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Multi-Color Corporation (LABL): A World Full of Labels

Shoppers need to buy household products in every country. Toothpaste, laundry detergent, shampoo, and other consumables also have buyers even when the economy’s weak. Investors know the companies that sell these products, and follow their expansion into foreign markets. Consumer products makers aren’t the only companies that benefit when shoppers buy household items, though. A bar of soap or a container of detergent needs a label, which could mean a sale for label maker Multi-Color Corporation (NASDAQ:LABL).


Multi-Color Corp’s located in Cincinnati, Ohio, which helps explain the demand for its labels. Cincinnati’s also the home of consumer goods manufacturer The Procter & Gamble Company (NYSE:PG). Procter & Gamble remains an important customer of Multi-Color Corporation (NASDAQ:LABL), but the label maker has become less dependent on the consumer goods giant in recent years. Sales to Procter & Gamble provided 33% of Multi-Color’s revenue in fiscal 2008, and 14% of revenue in fiscal 2012. Sales to Miller Energy Resources Inc (NYSE:MILL) provided 18% of Multi-Color’s revenue in fiscal 2008, and 4% of revenue in fiscal 2012. Multi-Color greatly expanded its customer base when it bought the Australian label maker Collotype back in 2008.

Multi-Color Corporation (NASDAQ:LABL) also sells its labels to many other major consumer products manufacturers, including Procter & Gamble’s competitor Colgate-Palmolive Company (NYSE:CL). This case study shows that Colgate-Palmolive uses Multi-Color’s labels to attract Latin American shoppers. Multi-Color may collect more revenue from Procter & Gamble than it collects from Colgate-Palmolive simply because Procter & Gamble’s a bigger company. Colgate-Palmolive has $17.2 billion in revenue while Procter & Gamble has $83.7 billion in revenue, so Procter & Gamble probably needs to buy more labels.

International presence

The Collotype acquisition opened up international markets for this label maker. Multi-Color Corporation (NASDAQ:LABL) gained label making operations in Australia and South Africa with the purchase. The label maker followed up with acquisitions that increased its reach on other continents. Multi-Color bought European label makers Guidotti CentroStampa and Monroe Etiquette in 2010. In 2011, Multi-Color bought La Cromografica, York Label Group, and Warszawski Dom Handlowy. The label maker also made an acquisition in Chile and an acquisition in Argentina during the year.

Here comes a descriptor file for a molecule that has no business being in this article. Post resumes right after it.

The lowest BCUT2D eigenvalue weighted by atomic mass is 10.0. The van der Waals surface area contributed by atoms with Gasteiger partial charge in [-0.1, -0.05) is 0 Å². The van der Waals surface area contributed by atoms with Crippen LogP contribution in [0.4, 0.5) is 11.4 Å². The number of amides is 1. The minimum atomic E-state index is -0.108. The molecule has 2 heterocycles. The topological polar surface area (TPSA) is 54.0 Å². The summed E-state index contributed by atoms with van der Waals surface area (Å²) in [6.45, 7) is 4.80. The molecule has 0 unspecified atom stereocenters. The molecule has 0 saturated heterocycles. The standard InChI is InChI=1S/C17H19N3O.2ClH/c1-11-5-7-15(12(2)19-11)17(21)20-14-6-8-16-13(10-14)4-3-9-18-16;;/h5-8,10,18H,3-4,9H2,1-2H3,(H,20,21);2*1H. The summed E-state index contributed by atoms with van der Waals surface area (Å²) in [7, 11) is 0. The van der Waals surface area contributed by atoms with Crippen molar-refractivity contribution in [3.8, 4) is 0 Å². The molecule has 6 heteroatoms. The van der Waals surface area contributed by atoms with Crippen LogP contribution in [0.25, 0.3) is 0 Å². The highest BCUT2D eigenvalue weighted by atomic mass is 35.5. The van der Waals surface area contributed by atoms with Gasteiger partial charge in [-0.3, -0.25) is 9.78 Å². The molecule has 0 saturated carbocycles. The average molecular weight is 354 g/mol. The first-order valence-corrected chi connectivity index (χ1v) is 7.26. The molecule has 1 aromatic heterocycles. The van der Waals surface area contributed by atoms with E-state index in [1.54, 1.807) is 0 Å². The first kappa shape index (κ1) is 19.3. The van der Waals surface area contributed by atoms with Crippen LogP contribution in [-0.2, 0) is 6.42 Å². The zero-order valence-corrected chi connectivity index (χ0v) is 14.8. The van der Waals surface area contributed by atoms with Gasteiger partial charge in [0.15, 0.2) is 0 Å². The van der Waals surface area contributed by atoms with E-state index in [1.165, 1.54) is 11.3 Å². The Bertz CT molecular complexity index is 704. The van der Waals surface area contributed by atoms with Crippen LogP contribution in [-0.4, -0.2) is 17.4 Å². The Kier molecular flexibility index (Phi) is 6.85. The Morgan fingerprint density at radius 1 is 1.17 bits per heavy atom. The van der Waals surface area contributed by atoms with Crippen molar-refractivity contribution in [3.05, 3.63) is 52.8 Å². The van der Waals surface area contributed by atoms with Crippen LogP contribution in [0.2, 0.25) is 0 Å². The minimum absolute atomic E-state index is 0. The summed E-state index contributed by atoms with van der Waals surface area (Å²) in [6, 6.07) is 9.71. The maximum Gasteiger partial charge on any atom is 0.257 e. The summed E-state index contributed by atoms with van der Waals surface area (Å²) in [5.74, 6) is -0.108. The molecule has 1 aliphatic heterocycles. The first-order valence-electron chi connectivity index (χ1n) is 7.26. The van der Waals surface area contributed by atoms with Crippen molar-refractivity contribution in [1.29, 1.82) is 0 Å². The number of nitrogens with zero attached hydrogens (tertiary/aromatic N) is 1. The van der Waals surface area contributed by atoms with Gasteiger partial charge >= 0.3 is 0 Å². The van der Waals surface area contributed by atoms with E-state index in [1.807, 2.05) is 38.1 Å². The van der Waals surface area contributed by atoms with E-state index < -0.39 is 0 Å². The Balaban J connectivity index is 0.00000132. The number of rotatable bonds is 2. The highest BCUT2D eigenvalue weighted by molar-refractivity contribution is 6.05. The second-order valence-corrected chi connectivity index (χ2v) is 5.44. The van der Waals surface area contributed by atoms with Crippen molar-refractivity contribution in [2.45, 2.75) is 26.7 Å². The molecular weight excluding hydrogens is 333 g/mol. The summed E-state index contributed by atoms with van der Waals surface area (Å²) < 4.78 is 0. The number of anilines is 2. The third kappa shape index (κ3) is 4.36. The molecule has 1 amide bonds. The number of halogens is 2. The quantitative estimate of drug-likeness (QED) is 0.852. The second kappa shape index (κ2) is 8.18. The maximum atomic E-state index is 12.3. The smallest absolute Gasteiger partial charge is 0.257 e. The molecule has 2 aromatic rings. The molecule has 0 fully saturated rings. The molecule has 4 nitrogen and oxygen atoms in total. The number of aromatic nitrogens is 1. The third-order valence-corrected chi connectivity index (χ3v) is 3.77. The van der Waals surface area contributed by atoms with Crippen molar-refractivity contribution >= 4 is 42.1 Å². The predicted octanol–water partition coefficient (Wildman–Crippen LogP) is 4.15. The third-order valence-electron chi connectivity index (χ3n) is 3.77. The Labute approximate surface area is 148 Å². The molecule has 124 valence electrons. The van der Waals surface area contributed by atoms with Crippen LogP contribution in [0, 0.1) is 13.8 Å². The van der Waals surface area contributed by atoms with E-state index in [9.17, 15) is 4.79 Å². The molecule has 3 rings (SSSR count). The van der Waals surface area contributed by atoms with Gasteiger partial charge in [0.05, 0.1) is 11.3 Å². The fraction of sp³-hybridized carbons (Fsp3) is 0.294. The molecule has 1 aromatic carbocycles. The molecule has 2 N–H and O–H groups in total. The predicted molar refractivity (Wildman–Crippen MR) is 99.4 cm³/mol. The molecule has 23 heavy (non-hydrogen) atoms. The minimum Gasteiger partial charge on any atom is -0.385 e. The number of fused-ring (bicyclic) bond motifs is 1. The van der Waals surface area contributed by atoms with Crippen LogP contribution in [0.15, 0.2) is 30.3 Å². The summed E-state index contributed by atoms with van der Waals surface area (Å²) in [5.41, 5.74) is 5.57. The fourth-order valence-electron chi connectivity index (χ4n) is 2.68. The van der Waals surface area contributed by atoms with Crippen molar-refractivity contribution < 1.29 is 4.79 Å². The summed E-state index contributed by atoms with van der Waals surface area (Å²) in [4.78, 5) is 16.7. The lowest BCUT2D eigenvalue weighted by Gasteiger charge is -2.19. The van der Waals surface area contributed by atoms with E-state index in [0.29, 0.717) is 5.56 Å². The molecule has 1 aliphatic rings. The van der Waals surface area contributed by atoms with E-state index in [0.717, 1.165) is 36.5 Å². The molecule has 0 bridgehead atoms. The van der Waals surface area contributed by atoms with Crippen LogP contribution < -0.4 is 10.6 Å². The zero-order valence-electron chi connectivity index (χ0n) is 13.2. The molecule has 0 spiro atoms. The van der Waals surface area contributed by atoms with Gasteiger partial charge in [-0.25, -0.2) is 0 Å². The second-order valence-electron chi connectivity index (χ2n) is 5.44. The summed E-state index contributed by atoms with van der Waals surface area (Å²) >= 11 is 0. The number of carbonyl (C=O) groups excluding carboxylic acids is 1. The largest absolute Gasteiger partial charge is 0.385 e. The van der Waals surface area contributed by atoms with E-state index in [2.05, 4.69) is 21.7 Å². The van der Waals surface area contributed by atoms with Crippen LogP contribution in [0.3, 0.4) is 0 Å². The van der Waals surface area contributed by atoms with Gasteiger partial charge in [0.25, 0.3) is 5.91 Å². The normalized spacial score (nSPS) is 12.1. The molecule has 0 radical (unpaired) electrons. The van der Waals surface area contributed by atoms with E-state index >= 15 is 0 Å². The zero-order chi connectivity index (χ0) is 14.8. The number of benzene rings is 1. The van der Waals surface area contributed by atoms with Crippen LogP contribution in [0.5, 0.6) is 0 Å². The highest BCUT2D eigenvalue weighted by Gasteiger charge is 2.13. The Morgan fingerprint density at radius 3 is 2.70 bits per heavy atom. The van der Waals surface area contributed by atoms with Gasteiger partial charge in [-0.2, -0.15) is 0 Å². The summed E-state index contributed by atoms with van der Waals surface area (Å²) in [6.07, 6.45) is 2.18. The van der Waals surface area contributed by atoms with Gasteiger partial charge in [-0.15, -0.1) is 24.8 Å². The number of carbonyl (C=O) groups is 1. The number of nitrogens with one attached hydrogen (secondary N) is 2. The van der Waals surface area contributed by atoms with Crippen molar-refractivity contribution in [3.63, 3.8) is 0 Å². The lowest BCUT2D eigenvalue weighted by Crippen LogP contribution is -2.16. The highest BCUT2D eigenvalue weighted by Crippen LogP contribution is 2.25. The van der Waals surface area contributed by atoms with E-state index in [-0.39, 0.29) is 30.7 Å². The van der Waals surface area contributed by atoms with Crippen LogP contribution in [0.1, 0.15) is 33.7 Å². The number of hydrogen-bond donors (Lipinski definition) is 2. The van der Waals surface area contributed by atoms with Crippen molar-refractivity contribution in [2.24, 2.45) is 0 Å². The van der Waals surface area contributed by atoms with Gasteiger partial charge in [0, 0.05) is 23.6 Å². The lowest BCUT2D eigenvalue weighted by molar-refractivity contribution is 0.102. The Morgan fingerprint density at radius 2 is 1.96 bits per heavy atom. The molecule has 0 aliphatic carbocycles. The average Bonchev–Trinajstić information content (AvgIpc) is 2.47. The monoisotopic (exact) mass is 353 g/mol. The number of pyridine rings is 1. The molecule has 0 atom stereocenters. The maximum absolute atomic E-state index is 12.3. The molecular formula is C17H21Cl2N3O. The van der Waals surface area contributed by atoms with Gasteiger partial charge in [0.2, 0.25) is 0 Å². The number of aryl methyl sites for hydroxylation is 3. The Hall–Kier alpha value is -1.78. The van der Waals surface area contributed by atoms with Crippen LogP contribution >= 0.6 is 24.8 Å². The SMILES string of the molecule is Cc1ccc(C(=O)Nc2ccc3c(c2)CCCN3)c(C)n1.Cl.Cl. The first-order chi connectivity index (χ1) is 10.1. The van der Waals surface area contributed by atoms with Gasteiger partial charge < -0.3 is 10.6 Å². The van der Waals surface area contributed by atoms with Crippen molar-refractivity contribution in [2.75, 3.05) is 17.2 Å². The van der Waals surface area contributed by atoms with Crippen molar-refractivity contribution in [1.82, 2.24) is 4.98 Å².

Packaged goods need labels, but there’s a limit on how much a product like laundry detergent or hand soap can fetch at the supermarket. To achieve higher margins on labels, Multi-Color Corporation (NASDAQ:LABL) needed to get its labels on more valuable products. Wine and spirits offered compelling opportunities. Quality alcoholic beverages can fetch high prices with the right presentation. A label might be the only piece of information a shopper sees while considering an expensive bottle of wine, so a company that can make impressive wine labels has a great sales pitch. Multi-Color’s operating margin increased from 8.3% in fiscal 2008 to 10.7% in fiscal 2013.


Multi-Color Corporation (NASDAQ:LABL) may be a better deal right now than the consumer products giants that buy its labels. The label maker has a forward P/E of 13. Procter & Gamble has a forward P/E of 18, while Colgate-Palmolive has a forward P/E of 19. Multi-Color’s 1.03 PEG ratio also comes out lower than Procter & Gamble’s 2.57 PEG ratio and Colgate-Palmolive’s 2.30 PEG ratio, using the statistics at Yahoo! Finance. The label maker does have a lower forward yield at 0.7% than Colgate-Palmolive at 2.2% and Procter & Gamble at 3%, though. Multi-Color offers an opportunity to trade dividends for growth while staying in the defensive consumer products business.


With customers like Procter & Gamble and Colgate-Palmolive, Multi-Color’s not very vulnerable to a recession. Multi-Color Corporation (NASDAQ:LABL) released a relatively upbeat 2009 annual report when other companies struggled. The label maker’s acquisition strategy does have risks, though. At the end of fiscal 2012, Multi-Color reported $342 million of goodwill and $117 million of intangible assets on its balance sheet, and $810 million in total assets. Multi-Color hasn’t released its 10-K for fiscal 2013 yet.

Multi-Color may also need to buy smaller label makers to maintain its sales growth. The label maker reported that its sales rose by $149.6 million in fiscal 2013, but acquisitions and start-ups were responsible for $139.7 million of this sales increase.


Multi-Color’s expansion strategy has opened up international markets, improved its margins, and reduced its dependence on its main customers. The company’s wine label maker acquisitions also make a lot of sense, because Multi-Color’s labeling expertise could make a big difference for a winery. The label maker’s balance sheet and organic growth figures highlight potential risks, but the company still looks like it’s worth it. Multi-Color had a five star CAPS rating and unanimous approval from CAPS all star members on May 23, 2013. This label maker’s strategy looks like it’s paying off.

Eric Novinson has no position in any stocks mentioned. The Motley Fool recommends Procter & Gamble.

The article A World Full of Labels originally appeared on

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